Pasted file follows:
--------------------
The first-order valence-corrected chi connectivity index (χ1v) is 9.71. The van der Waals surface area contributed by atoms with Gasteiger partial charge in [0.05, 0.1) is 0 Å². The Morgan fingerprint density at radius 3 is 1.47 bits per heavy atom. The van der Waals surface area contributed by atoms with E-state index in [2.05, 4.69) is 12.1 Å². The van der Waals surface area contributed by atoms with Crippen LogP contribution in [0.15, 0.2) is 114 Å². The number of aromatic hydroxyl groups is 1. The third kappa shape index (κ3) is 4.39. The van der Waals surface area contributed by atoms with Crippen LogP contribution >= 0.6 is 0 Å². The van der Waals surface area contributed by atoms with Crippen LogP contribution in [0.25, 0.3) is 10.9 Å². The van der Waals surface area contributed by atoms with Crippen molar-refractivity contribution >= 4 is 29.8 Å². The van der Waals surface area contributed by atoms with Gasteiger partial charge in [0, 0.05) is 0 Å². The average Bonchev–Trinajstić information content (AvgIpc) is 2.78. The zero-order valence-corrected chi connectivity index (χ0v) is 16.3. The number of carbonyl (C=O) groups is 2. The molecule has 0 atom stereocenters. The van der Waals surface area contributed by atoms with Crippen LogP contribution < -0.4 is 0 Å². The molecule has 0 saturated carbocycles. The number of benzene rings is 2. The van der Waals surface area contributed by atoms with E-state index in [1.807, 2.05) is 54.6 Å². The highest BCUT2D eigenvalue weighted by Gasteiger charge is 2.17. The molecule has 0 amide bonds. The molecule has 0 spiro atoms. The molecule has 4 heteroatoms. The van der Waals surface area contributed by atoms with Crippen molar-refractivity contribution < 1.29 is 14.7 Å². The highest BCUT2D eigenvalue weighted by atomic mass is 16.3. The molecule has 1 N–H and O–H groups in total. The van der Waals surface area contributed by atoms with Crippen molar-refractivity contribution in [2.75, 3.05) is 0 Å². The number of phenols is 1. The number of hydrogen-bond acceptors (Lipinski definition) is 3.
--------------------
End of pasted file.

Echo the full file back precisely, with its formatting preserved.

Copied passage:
The first-order valence-corrected chi connectivity index (χ1v) is 9.71. The van der Waals surface area contributed by atoms with Gasteiger partial charge in [0.05, 0.1) is 0 Å². The Morgan fingerprint density at radius 3 is 1.47 bits per heavy atom. The van der Waals surface area contributed by atoms with E-state index in [2.05, 4.69) is 12.1 Å². The van der Waals surface area contributed by atoms with Crippen LogP contribution in [0.15, 0.2) is 114 Å². The number of aromatic hydroxyl groups is 1. The third kappa shape index (κ3) is 4.39. The van der Waals surface area contributed by atoms with Crippen LogP contribution >= 0.6 is 0 Å². The van der Waals surface area contributed by atoms with Crippen LogP contribution in [0.25, 0.3) is 10.9 Å². The van der Waals surface area contributed by atoms with Crippen molar-refractivity contribution >= 4 is 29.8 Å². The van der Waals surface area contributed by atoms with Gasteiger partial charge in [0, 0.05) is 0 Å². The average Bonchev–Trinajstić information content (AvgIpc) is 2.78. The zero-order valence-corrected chi connectivity index (χ0v) is 16.3. The number of carbonyl (C=O) groups is 2. The molecule has 0 atom stereocenters. The van der Waals surface area contributed by atoms with Crippen LogP contribution < -0.4 is 0 Å². The molecule has 0 saturated carbocycles. The number of benzene rings is 2. The van der Waals surface area contributed by atoms with E-state index in [1.807, 2.05) is 54.6 Å². The highest BCUT2D eigenvalue weighted by Gasteiger charge is 2.17. The molecule has 0 amide bonds. The molecule has 0 spiro atoms. The molecule has 4 heteroatoms. The van der Waals surface area contributed by atoms with Crippen molar-refractivity contribution < 1.29 is 14.7 Å². The highest BCUT2D eigenvalue weighted by atomic mass is 16.3. The molecule has 1 N–H and O–H groups in total. The van der Waals surface area contributed by atoms with Crippen molar-refractivity contribution in [2.75, 3.05) is 0 Å². The number of phenols is 1. The number of hydrogen-bond acceptors (Lipinski definition) is 3.